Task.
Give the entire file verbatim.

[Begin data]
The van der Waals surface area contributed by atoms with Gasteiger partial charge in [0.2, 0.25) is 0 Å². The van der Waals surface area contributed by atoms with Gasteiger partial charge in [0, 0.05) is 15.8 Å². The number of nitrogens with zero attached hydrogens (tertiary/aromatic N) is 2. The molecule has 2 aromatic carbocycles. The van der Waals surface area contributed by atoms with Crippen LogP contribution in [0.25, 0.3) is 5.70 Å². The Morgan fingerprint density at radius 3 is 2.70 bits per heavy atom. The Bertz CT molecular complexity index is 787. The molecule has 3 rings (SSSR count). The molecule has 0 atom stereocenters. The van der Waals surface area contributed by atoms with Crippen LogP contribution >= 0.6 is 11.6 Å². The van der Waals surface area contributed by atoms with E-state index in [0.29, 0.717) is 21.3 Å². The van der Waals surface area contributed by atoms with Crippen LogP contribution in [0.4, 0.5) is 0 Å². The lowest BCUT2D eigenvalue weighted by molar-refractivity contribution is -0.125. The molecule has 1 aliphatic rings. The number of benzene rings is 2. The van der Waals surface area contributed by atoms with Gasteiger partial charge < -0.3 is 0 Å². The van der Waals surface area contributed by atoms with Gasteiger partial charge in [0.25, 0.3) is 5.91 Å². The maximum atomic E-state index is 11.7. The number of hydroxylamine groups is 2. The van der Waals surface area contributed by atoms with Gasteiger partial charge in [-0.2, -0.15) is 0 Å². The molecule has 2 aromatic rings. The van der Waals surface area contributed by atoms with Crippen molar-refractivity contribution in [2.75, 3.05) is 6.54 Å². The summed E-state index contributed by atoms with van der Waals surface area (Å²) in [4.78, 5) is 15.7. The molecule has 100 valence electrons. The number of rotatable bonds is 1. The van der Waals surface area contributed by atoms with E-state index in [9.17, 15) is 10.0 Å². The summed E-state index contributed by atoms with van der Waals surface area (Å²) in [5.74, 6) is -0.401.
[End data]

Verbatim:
The van der Waals surface area contributed by atoms with Gasteiger partial charge in [0.2, 0.25) is 0 Å². The van der Waals surface area contributed by atoms with Gasteiger partial charge in [0, 0.05) is 15.8 Å². The number of nitrogens with zero attached hydrogens (tertiary/aromatic N) is 2. The molecule has 2 aromatic carbocycles. The van der Waals surface area contributed by atoms with Crippen LogP contribution in [0.25, 0.3) is 5.70 Å². The Morgan fingerprint density at radius 3 is 2.70 bits per heavy atom. The Bertz CT molecular complexity index is 787. The molecule has 3 rings (SSSR count). The molecule has 0 atom stereocenters. The van der Waals surface area contributed by atoms with Crippen LogP contribution >= 0.6 is 11.6 Å². The van der Waals surface area contributed by atoms with E-state index in [0.29, 0.717) is 21.3 Å². The van der Waals surface area contributed by atoms with Crippen LogP contribution in [0.4, 0.5) is 0 Å². The lowest BCUT2D eigenvalue weighted by molar-refractivity contribution is -0.125. The molecule has 1 aliphatic rings. The number of benzene rings is 2. The van der Waals surface area contributed by atoms with Gasteiger partial charge < -0.3 is 0 Å². The van der Waals surface area contributed by atoms with Gasteiger partial charge in [0.25, 0.3) is 5.91 Å². The maximum atomic E-state index is 11.7. The number of hydroxylamine groups is 2. The van der Waals surface area contributed by atoms with Gasteiger partial charge in [-0.2, -0.15) is 0 Å². The molecule has 2 aromatic rings. The van der Waals surface area contributed by atoms with Crippen molar-refractivity contribution in [2.75, 3.05) is 6.54 Å². The summed E-state index contributed by atoms with van der Waals surface area (Å²) in [4.78, 5) is 15.7. The molecule has 100 valence electrons. The number of rotatable bonds is 1. The van der Waals surface area contributed by atoms with E-state index in [9.17, 15) is 10.0 Å². The summed E-state index contributed by atoms with van der Waals surface area (Å²) in [5.74, 6) is -0.401.